UW molecular biologist joins story time from International Space Station Monday

Photograph of man
Thomas Boothby

A University of Wyoming molecular biologist will participate in a Story Time from Space program Monday beamed from the International Space Station.

Thomas Boothby is joining a live downlink for children featuring a story about tardigrades, also known as water bears. Tardigrades are a special focus of the assistant professor in the Department of Molecular Biology.

Astronaut Chris Cassidy on the ISS will read “Willow the Water Bear” by Houston Kidd and then answer questions from children around the world.

Boothby, in the College of Agriculture and Natural Resources, will help answer questions about tardigrades and his research at UW. He is joining other special guests astronauts Alvin Drew and Bjarni Tryggvason, author and astrophysicist Jeffrey Bennett and Kidd.

The program begins at 9:30 a.m. Mountain time and can be accessed at https://storytimefromspace.com/live/ or at https://youtu.be/Sff4YbecHEM.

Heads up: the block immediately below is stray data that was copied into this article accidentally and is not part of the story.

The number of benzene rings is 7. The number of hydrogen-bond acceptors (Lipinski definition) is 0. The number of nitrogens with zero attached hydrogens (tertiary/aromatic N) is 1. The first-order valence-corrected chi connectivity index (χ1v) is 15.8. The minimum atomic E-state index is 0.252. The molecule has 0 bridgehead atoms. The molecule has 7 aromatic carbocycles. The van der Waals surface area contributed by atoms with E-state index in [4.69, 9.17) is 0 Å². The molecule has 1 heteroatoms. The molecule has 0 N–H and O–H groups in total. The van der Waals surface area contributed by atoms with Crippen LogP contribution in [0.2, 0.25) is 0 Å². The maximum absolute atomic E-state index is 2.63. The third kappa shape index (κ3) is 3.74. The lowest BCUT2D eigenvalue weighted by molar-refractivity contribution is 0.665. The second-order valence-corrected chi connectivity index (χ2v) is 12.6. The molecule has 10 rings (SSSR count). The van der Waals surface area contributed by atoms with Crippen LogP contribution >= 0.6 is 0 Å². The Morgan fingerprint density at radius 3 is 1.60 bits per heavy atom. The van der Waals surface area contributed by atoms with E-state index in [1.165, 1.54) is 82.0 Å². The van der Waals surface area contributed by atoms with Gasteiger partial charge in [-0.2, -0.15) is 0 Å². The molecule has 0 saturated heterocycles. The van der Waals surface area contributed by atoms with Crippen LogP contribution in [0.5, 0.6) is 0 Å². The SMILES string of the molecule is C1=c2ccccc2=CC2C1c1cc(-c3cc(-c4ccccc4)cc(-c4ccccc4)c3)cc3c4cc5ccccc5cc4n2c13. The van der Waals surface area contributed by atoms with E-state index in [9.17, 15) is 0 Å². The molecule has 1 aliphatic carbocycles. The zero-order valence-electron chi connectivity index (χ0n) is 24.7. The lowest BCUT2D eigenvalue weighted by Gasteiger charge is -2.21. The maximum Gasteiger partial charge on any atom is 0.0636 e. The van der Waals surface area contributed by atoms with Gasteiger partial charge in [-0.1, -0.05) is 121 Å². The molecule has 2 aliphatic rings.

Boothby and his colleagues at UW are studying how the diminutive, less than half a millimeter long, creatures can survive being completely dried out, being frozen to just above absolute zero (about -458 degrees F, when all molecular motion stops), heated to more than 300 degrees Fahrenheit, irradiated several thousand times beyond what a human could withstand and survive the vacuum of outer space.

Boothby’s lab has prepared an experiment that is scheduled to hitch a ride this November on a SpaceX rocket to the ISS. That experiment will study if tardigrades cope with the stresses of space the same as on earth.

Information about his laboratory, personnel and research is at  https://tboothby.weebly.com.

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